David A. RosenbergDecember 23, 2010
Chief Economist & Strategist Economic Commentarydrosenberg@gluskinsheff.com+ 1 416 681 8919
MARKET MUSINGS & DATA DECIPHERING
Breakfast with Dave
WHILE YOU WERE SLEEPING
• Baltic bust: Baltic DryIndex may be indicating adramatic slowing of Asia’sdemand• Housing still soft:Inventories remain ahurdle and mortgageapplications are down• Ten reasons to becautious for the 2011market outlook• Big recovery all right
0.9% on Q3 real finalsales: mix of higher thanexpected inventories andlower than expected realfinal sales is a cloud overcurrent quarter GDP
IN THIS ISSUE
• While you were sleeping:mixed markets overseas,VIX index has collapsed,fairly quiet in bond-land,shoppers are loosening their purse strings but it isdangerous to use this as asign of changing consumer attitudesThis has been the same story all week long — overseas the markets arecompletely mixed to start off the day. Europe is all over the map but most of thebourses are in a sea of red over in Asia. We can’t help but notice that theShanghai index is down another 0.8%, and the oil price is flirting with a two-yearhigh of $90 a barrel. Chinese stock market has this nasty historical habit of leading commodity prices by around 3-4 months with an 80% correlation. As anaside, the run-up in energy prices is costing American consumers something close to $60 billion annual rate, just in case you wanted to know where most of that payroll tax cut is going to go — siphoned into the gas tank. Add to that thereality of a really sick-looking Baltic Dry Index (see more below).Everyone seems to believe in a sustainable V-shaped recovery here and yet wehave a significant Q3 downward revision to U.S. real consumer spending, a 0.2%contraction in New Zealand’s real GDP for the same quarter (consensus was at+0.1%), the Bank of Japan just cut its year-ahead GDP growth forecast to 1.5%from the 3% pace of the past year, and a Bank of England official on the wires(Paul Fisher) is hinting of at least one quarter of U.K. GDP contraction in 2011as well. The IMF also issued a growth risk signal for Canada due to high levels of consumer debt, a fragile housing market and exposure to a potentially stalling global economy and urged the Bank of Canada to refrain from any further policy tightening.As far as the FX market is concerned, it is interesting to see the commoditycomplex giving up some gains even with the USD showing some struggle signsright after crossing above the 100-day moving average. It’s mostly quiet inbond-land, though we do see Portugal 10-year yields up 7bps today and Greeceup 17bps to back above the 12% mark.In a sign of these complacent times, the VIX index (a measure of volatility) hascollapsed to 15.45. It was last here in July 2007 when the majority of investorsonly saw blue skies ahead and that the Fed and Congress had things undercontrol. The problems in housing and mortgages were deemed to be contained.Looking for something cheap — there is nothing more inexpensive right now thanan insurance policy against the consensus being off the mark. The equitymarket is hitting highs for the cycle on below-average volume, cash ratios are athistorical lows and market sentiment at three-year highs. If there is a bright lightfrom a technical perspective it is that the Nasdaq’s A-D line has improved tolevels we have not seen since last May.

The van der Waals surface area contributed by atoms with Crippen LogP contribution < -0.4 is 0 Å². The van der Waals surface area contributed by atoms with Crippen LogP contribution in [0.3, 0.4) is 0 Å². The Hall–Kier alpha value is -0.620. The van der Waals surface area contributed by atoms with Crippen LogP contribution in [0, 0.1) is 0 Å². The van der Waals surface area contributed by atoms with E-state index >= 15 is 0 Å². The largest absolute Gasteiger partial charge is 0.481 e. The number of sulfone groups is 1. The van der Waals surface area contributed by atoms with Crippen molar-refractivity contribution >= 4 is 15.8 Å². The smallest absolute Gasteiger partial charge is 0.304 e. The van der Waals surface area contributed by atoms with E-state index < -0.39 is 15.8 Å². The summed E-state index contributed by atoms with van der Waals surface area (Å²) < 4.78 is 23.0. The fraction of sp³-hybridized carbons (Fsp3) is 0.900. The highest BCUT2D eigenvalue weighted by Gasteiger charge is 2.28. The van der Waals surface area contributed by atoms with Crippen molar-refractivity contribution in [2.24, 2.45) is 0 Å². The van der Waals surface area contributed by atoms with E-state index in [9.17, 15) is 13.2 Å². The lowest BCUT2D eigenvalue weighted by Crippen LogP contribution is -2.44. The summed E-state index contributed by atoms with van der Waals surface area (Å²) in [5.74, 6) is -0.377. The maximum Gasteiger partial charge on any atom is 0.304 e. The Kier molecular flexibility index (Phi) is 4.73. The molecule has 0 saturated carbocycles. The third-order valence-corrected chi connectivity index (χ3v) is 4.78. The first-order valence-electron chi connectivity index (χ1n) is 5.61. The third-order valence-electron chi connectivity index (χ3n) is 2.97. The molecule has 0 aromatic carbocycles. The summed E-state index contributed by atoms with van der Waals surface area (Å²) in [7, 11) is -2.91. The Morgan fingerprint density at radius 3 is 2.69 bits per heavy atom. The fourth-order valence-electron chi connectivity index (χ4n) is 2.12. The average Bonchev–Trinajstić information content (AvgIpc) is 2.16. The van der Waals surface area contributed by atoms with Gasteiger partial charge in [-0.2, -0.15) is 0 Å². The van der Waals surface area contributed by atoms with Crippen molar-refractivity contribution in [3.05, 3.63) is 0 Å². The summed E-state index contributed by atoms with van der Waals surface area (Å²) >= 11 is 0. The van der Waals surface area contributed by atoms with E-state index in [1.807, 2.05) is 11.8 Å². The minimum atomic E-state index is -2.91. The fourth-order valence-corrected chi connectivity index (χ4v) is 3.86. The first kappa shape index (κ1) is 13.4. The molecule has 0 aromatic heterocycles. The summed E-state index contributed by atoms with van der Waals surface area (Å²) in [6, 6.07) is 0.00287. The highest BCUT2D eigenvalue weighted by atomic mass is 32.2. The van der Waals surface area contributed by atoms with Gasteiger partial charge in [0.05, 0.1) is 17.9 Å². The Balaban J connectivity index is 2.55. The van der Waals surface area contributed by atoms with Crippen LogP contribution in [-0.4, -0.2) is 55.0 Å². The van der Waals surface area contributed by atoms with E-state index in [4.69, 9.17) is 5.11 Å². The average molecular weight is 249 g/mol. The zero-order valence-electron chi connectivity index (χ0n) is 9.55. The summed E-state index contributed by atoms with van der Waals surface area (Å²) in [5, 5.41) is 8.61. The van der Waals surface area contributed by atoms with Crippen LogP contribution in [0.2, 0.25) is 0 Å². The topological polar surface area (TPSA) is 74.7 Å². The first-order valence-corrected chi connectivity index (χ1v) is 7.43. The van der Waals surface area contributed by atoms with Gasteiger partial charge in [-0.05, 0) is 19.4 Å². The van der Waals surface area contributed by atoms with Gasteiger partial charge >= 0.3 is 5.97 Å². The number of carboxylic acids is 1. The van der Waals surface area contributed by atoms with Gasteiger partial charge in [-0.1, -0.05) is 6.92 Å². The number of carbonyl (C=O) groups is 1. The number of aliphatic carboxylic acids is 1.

Please see important disclosures at the end of this document.
Gluskin Sheff + Associates Inc.is one of Canada’s pre-eminent wealth management firms. Founded in 1984 and focused primarily on high net worth private clients, we are dedicated to meeting the needs of our clients by delivering strong, risk-adjusted returns together with the highestlevel of personalized client service. For more information or to subscribe to Gluskin Sheff economic reports